Illicit transactions via Denmark's Danske Bank, accused of laundering Russian money through its Estonian subsidiary, are on a far larger scale than originally thought, says CEO Ole Andersen.
"The issues related to the portfolio were bigger than we had previously anticipated," Andersen told AFP. "We take the matter very seriously, and are committed to understanding the full picture," he added.
A Wall Street Journal (WSJ) report stated US$150 billion had transited Danske Estonia "from companies with ties to Russia and the former Soviet Union", 2007-2015.
Danske Bank's share price dropped 4.11% to 177.15 Danish Kroner after the news, in an otherwise stable Copenhagen stock market.
Country's largest lender
In early August 2018, the Danish state prosecutor's office for serious economic crime said Danske, Denmark's largest lender, was being investigated and pressing charges was under consideration.
Danske has launched two internal probes of its own, planning to publish findings before month end.
Sums involved in the Danske case started to emerge in the media in early 2017. An initial estimate of €1.6 billion had risen to €7 billion, around a third of Estonia's GDP (and 3% of that of Denmark), in July 2018, reaching €30 billion by September. The revised statement of US $150 billion (a little under €130 billion) still may not be the ultimate figure.
Role of Deutsche Bank
Meanwhile Bloomberg News, who were instrumental in bringing the story to light, has said that without the actions of another major bank, Deutsche Bank AG, the flow of illicit billions through Danske Estonia may have been even higher.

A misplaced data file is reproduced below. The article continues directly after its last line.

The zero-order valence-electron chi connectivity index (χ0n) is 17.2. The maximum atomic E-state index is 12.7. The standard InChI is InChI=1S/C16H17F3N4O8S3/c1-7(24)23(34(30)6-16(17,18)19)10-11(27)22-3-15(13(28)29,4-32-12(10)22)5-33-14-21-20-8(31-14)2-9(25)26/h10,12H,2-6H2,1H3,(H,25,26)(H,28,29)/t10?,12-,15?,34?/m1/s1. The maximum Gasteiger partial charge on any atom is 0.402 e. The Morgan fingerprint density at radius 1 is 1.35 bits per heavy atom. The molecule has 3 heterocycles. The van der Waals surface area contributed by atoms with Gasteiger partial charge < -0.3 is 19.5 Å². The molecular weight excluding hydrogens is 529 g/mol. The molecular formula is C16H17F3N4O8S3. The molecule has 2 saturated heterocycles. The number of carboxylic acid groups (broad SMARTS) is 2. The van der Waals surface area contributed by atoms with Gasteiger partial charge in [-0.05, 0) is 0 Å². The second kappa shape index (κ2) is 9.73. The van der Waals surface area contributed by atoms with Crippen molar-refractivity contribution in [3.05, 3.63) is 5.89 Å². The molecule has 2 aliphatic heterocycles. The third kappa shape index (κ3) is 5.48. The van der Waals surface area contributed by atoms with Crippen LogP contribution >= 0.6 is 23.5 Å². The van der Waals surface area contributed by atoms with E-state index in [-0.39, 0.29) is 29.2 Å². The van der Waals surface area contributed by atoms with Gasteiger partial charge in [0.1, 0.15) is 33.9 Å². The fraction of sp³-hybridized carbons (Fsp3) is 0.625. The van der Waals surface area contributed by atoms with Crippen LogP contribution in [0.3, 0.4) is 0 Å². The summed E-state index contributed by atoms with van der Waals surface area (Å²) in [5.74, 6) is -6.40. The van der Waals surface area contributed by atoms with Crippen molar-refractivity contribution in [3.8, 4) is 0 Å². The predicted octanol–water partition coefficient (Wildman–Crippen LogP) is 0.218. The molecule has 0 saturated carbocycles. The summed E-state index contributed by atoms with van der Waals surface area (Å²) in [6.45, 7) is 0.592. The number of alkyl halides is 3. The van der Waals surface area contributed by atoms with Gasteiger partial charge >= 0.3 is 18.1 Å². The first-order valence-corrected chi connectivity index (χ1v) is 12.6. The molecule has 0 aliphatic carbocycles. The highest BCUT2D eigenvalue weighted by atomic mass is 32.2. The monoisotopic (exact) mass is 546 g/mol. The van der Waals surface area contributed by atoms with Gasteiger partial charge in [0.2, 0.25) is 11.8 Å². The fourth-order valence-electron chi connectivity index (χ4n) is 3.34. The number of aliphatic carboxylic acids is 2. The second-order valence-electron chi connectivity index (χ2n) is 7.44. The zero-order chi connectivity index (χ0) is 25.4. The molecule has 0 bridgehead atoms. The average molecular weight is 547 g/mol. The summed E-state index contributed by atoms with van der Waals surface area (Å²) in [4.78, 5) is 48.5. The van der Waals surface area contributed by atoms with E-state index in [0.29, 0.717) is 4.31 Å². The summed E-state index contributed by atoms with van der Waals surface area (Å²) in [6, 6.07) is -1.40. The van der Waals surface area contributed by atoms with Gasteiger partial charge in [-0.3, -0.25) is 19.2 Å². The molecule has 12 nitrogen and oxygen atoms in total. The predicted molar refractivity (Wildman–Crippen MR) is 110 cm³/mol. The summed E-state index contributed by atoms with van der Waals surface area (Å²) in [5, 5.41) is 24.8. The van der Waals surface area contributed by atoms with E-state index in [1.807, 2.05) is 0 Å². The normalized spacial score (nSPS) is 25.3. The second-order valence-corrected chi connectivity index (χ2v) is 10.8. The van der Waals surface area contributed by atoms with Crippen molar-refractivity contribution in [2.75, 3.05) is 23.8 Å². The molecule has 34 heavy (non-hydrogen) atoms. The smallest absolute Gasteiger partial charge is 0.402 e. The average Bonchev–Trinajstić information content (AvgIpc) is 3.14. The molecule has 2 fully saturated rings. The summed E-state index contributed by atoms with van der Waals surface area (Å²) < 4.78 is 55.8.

While not immune to facilitating some suspect money flows itself, Deutsche Bank started rejecting individual dollar transactions going through Danske's branch in Tallinn in 2014, and completely withdrew its services in 2015, according to Bloomberg, quoting an unnamed source.
This was followed by a dramatic reduction in non-resident flows, according to a confidential report by Promontory Financial (commissioned by Danske) and published in Danish daily Berlingske.
US$30 billion in peak year
Deutsche's decision to stop offering services coincided with the Estonian regulator warning Danske of suspect transactions. Deutsche have declined to comment on the matter.
Deutsche Bank was itself fined almost US$700 million in 2017 after enabling US $10 billion dollars in transactions out of Russia and acknowledges that its anti-money laundering processes remain "too complicated."
According to Berlingske and UK daily Financial Times, which cite the Promontory report, flows through Danske Estonia peaked at US$30 billion per year in 2013.
Analysts have however noted that since flows don't always equate to suspicious transactions, the data is difficult to interpret.
Much of the laundered money may have been connected to a massive scale fraud uncovered by Russian lawyer Sergei Magnitsky in 2007. Mr. Magnitsky died in custody in Russia in November 2009 after 11 months' incarceration, where he was reportedly beaten and received inadequate treatment for various health issues.
This summer Mr. Magnitsky's former boss, American Bill Browder, filed a criminal complaint against Danske, saying that money laundered through the Estonian branch was "absolutely" blood money.
The ''Magnitsky Act'', introduced in the aftermath by the Obama administration, authorises the US government to sanction human rights offenders, freeze assets, and make entry bans.
As stated, the peak year for money laundering throughflow at Danske Estonia was 2013, some years after Mr. Magnitsky's death. Not all of the money laundered came from Russia; other countries of origin include Azerbaijan.
Danske Bank began a phased withdrawal from the Baltic market in April 2018.
Editor: Andrew Whyte